At Chrysan in London, Yoshihiro Murata has adpated traditional Japanese cooking to incorporate at European touch. Kerstin Kühn reports
Now Murata has come to London, with the help of the Hakkasan Group, with whom he has launched Chrysan in the City. But if you think it's all about geishas pouring tea and Japanese-imported ingredients, you're wrong. There is a surprising local influence on the menu, which the chef hopes will pave the way to a new cooking trend.
"I hope that Chrysan will open the door to a lighter and cleaner style of cooking in the UK," he says. "To achieve this, the ingredients have to be locally sourced, and the dishes adjusted to suit the local climate, culture and tastes."
So while the menu at Chrysan adheres to Japanese principles, there's a real European touch too, both regarding the ingredients and the way they are served.
The tasting menu, priced at £85 for seven courses, starts off with an umami prawn cappuccino, a moreish broth comprising a dashi made from kombu seaweed, morel mushrooms and prawn heads. Next up is freshly made tofu with orange miso, which resembles custard in texture and is presented in a scooped-out orange. "The main focus of the dish is the texture of the fresh tofu and technically this is very challenging to achieve," explains head chef Dasuke Hayashi.
"We make our tofu using fresh soya milk and nigari, a very concentrated sea water, and pair this with orange to add a surprising freshness."
Meanwhile, a platter of sashimi comprises half a dozen variations of raw fish paired with unexpected ingredients - for instance, sea bass marinated with sun-dried tomato and Parmesan, or yellow tail with mooli and horseradish.
Murata explains: "I am crossing the boundary of traditional Japanese cuisine at Chrysan. For example, I use sun-dried tomatoes and Parmesan to create umami flavour instead of using kombu and bonito flakes."
Among the five options for the main course of the tasting menu is Scotland meets Kyoto, a dish based on Saikyo nabe, one of the traditional cooking pots used in Kyoto. Made with Ichiban (premier) dashi and paired with Scottish seafood including lobster, scallops and mussels, it's a gorgeous umami-rich soup that brings together the best of Japanese and Scottish flavours.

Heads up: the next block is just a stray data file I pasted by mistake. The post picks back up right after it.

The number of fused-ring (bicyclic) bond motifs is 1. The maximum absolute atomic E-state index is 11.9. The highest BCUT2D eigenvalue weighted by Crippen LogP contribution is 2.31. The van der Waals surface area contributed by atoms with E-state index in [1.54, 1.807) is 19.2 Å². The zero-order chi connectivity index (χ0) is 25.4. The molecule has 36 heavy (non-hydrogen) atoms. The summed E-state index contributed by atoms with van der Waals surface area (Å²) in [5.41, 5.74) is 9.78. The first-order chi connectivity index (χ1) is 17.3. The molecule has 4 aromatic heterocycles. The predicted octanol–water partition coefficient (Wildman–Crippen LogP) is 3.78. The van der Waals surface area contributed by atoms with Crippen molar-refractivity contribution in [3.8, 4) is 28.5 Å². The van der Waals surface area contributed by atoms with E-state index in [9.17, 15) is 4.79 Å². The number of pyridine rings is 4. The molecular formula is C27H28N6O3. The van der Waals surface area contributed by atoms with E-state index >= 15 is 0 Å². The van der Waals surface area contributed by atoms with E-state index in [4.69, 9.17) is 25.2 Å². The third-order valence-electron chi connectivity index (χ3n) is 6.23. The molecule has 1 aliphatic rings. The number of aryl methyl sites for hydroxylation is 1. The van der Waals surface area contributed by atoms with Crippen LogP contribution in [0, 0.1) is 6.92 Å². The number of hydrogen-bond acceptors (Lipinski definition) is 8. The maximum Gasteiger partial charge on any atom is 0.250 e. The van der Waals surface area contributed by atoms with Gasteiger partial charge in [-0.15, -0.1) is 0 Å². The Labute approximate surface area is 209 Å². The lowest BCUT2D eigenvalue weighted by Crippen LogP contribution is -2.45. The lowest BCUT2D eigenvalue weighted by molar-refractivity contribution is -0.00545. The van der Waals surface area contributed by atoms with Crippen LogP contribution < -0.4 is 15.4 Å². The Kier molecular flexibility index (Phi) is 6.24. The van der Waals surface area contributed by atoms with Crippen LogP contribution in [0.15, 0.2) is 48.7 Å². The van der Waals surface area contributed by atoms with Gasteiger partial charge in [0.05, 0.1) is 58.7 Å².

But the star of the show is sukiyaki "clouds and crystal", which adds a real sense of theatre as it arrives in a crystal bowl and is cooked over a flame at the table.
Thirty-five-day dry-aged Angus beef rib-eye and seasonal mushrooms are covered in candyfloss, which melts as Mongolian soy sauce is poured over and the meat is slow-cooked over the flame. The sweet dish is accompanied by a yuzu egg yolk dip, and, according to the Sunday Times food critic AA Gill, it's "the most original and divine way to eat a steak".
On to desserts and pastry chef Joe McCafferty ensures that they remain in keeping with the light and healthy ethos of cooking at Chrysan, according to Murata. "This means no chocolate or cream, reduced sugar and as little fat as possible," he adds. A case in point is cucumber soup with green apple sorbet and tomato pastry comprising poached cucumber and pickled cucumber, semi-confit tomatoes, diced frozen strawberries and tomato crisps as well as a tangy Granny Smith sorbet and caramelised tomato puff pastry biscuits finish this dish.
Murata may come from a long line of Kyoto chefs but at Chrysan he's certainly trying to blend the boundaries between Japanese and European cooking.
Chrysan 1 Snowden Street London EC2A 2DQ 020 3657 4777 www.chrysan.co.uk